Build your own gazebo -- a how to guide to building a backyard gazebo or summerhouse.


Gazebo Rails, Screens and other finishes

Rails are required by code when the drop from floor level to ground is some distance, generally three feet or so.   In addition, you might build rails if you have a toddler even if the distance is not great.   Even though not required, my gazebo has rails and balusters because I like the look of them.   They add an element of detail and interest and I think also provide some sense of enclosure and privacy.   I would not add rails, though, if they had balusters that obscured what you want to look at from inside your gazebo. 


Like all architectual elements, rails can be exorbitantly expensive.  To attract thieves to your yard, why not consider copper balusters?   Treated wood deck style railing sold at home improvement stores is quite reasonable.  Treated wood is low maintenance and can be cut and arranged in very interesting designs.  I like the look of the Chippendale style deck railing (see this link) but I was ready to get on with it at this stage of the project so I choose a basic vertical style pattern.  Even if your code doesn't require a railing be installed, you will likely have to meet code requirements for rail height and banister spacing if you decide to put one in.   


There are many online guides to building deck style railings of the sort shown in the picture above, although mine is unusual in several regards.  First, the rails are placed with the wide side (3-1/2" width) facing out, rather than on the top.   Second, the bottom rail is flush with the floor boards, rather than up a few inches as shown in many designs.  Thirds, the balusters are placed inside the rails, rather than outside and attached to the bottom beams.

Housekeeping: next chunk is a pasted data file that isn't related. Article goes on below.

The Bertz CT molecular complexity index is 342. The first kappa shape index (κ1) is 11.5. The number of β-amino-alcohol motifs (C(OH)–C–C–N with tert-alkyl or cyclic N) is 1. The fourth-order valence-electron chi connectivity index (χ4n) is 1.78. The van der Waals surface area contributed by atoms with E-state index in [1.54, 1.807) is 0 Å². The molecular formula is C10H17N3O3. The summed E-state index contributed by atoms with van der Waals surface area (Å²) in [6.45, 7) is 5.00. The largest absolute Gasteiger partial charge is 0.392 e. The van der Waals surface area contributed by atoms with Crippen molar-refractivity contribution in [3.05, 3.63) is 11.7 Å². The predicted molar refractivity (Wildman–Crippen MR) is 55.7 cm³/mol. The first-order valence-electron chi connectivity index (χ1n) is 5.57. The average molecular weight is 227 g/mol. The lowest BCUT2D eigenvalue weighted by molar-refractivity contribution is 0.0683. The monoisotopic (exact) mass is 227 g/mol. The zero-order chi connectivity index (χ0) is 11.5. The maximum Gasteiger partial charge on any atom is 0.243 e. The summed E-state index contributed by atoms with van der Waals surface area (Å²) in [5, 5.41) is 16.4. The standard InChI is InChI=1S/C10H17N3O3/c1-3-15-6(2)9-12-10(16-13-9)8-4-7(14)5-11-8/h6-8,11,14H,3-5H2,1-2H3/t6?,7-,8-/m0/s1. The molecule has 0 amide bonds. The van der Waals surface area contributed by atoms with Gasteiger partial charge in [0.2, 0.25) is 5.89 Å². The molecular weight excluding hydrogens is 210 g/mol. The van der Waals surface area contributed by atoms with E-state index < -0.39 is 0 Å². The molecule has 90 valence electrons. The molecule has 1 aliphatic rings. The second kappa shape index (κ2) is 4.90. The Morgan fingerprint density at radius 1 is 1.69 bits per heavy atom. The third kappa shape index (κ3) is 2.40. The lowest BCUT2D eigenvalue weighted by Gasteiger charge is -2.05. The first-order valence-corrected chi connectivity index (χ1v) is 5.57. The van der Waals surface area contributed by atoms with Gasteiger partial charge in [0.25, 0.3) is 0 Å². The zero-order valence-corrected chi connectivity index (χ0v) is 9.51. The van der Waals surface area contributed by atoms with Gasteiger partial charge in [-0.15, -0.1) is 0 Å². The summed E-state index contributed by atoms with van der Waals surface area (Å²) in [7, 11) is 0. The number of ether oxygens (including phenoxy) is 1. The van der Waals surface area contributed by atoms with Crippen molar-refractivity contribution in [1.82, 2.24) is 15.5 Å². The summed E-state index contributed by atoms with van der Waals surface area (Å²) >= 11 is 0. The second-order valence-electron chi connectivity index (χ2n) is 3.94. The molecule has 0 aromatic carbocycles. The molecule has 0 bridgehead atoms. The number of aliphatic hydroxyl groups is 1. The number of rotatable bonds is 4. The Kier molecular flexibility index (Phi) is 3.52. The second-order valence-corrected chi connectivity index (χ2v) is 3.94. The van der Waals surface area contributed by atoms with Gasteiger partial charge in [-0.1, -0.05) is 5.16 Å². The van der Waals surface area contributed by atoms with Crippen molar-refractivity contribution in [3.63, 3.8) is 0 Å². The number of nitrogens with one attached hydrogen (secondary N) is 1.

This is an improvised rail design based on my top priority requirement to have my gazebo screened in and my decision to use a Screen Tight system to do so.    If you planning a rail but not a screen, this design would not serve you.




Without a screen, my gazebo would be uninhabitable most months of the year.  A screenless gazebo in this area would simply be a mosquito outdoor dining patio.   Screens can be installed inexpensively by stretching and smoothing screen material onto the deck posts and rails, tacking them on, and then nailing facing boards to conceal the tacking and further securing the borders.   I understand that this takes some skill and also requires that the facing boards be removed and replaced if the screen is torn.  


The Screen Tight system is more expensive, but I choose it for the easier installation and maintenance.   Plastic bases can easily be cut to length with snippers and screwed into the wood base.   The screen is rolled into the base channel with spline cord that tightens the screen nicely.  The rails provide a divide that allows you to split each post area into two panels.